The role of the Clinical Commissioning Groups
The Health and Social Care Bill completed its passage through Parliament in March 2012 and gained Royal assent to become the Health and Social Care Act 2012.
The purpose of the bill is to reduce bureaucracy, give patients more control over their health and give more power to doctors and nurses.
You may have heard of the Primary Care Trust (PCT). These will be replaced by the Clinical Commissioning Groups (CCGs).
As from April 2013 groups of GPs called Clinical Commissioning Groups (CCGs) will replace Primary Care Trusts (PCTs).
CCGs are groups of GPs who will take over responsibility for designing and commissioning or indeed buying local Health Services, which will include planned hospital care, urgent and emergency care, most Community Health Services and Mental Health and Learning Disability Services.
The clinical commissioning groups will ensure that GPs and other health professionals will have a greater say in how the NHS resources are utilised.
CCGs will work with patients and health care professionals in partnership with local communities and Local Authorities, again the purpose is to provide patients and doctors with more say.
The CCGs governing body will have in addition to GPs, at least one Registered Nurse and two lay-members who are not medical practitioners.
One of the lay-members will be a champion of patients’ rights and the other will have a lead role in overseeing issues such as patient care and conflicts of interests.
The Primary Care Trust will continue as a statutory body until the end of March 2013 before the CCGs take over. At the moment the CCGs are formal sub-committees and a formal process to delegate commissioning functions and budgets to the CCGs has been approved to carefully manage the transfer of responsibility from the PCT to the CCGs and the continuity of local Health Services.
You will no doubt be aware that some patients who are able to demonstrate that they have a primary health care need may qualify for NHS continuing care funding (NHS Funding) which is not subject to means tests and like the NHS Service is totally free.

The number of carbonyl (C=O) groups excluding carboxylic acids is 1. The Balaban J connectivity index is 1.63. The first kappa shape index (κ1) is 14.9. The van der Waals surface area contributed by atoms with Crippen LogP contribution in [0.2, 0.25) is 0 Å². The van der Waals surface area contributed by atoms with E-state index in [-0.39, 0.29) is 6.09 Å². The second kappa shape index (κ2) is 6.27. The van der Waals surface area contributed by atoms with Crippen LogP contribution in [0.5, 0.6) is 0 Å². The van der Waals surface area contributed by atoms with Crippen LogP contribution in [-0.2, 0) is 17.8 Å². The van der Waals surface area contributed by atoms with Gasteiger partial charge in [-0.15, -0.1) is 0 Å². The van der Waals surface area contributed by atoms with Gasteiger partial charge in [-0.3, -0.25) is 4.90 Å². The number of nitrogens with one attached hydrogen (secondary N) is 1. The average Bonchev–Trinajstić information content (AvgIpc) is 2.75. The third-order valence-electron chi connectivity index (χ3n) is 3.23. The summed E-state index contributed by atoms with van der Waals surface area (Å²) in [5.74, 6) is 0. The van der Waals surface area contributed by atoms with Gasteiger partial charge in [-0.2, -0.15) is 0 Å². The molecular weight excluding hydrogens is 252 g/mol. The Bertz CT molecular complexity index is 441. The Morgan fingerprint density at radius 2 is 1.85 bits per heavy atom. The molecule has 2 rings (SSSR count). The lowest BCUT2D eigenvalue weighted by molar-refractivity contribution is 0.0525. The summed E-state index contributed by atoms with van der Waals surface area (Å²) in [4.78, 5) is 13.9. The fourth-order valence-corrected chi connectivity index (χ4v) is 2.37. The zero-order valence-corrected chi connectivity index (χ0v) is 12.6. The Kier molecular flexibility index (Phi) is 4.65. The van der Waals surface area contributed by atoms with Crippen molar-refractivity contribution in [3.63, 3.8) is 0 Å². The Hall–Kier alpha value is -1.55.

At present it is the Primary Care Trust which determines whether or not funding should be granted. As from April 2013 the CCGs will replace the Primary Care Trust and it will be the new CCGs which will determine whether a patient is eligible for NHS funding, if found to be eligible NHS continuing care funding will be granted by the new CCGs.
The Primary Care Trust hold a sum of money especially to provide free NHS funding for the cost of care to those who really need it and the lack of public knowledge means that only 7% of patients are actually receiving the funding from the NHS through the PCT. A sizeable proportion of the public in need of care, approximately 41%, are funding their own care out of their own pocket and about 51% receives some funding from the Local Authority which obviously is means-tested.
Get the news direct to your Email Inbox
If you liked this article you can sign up to receive our news articles via email
Subscribe to our Daily News updates
For any PR enquiries please contact:
Christina Savage at RTS Media
on tel: 01942 396701, mobile: 07932 944 008 or send an email.
Disclaimer: No information on this website shall be construed as
legal advice and information is offered for general information purposes only based
on the current law when the information was first displayed on this website. You
should always seek advice from an appropriately qualified solicitor on any specific
legal enquiry. Calls to or from our legal helpline may be recorded for training
and monitoring purposes.
External links are provided for your convenience, but they are beyond the control
of Simpson Millar LLP and no representation is made as to their content. Use or
reliance on any external links and the content thereon provided is at your own risk.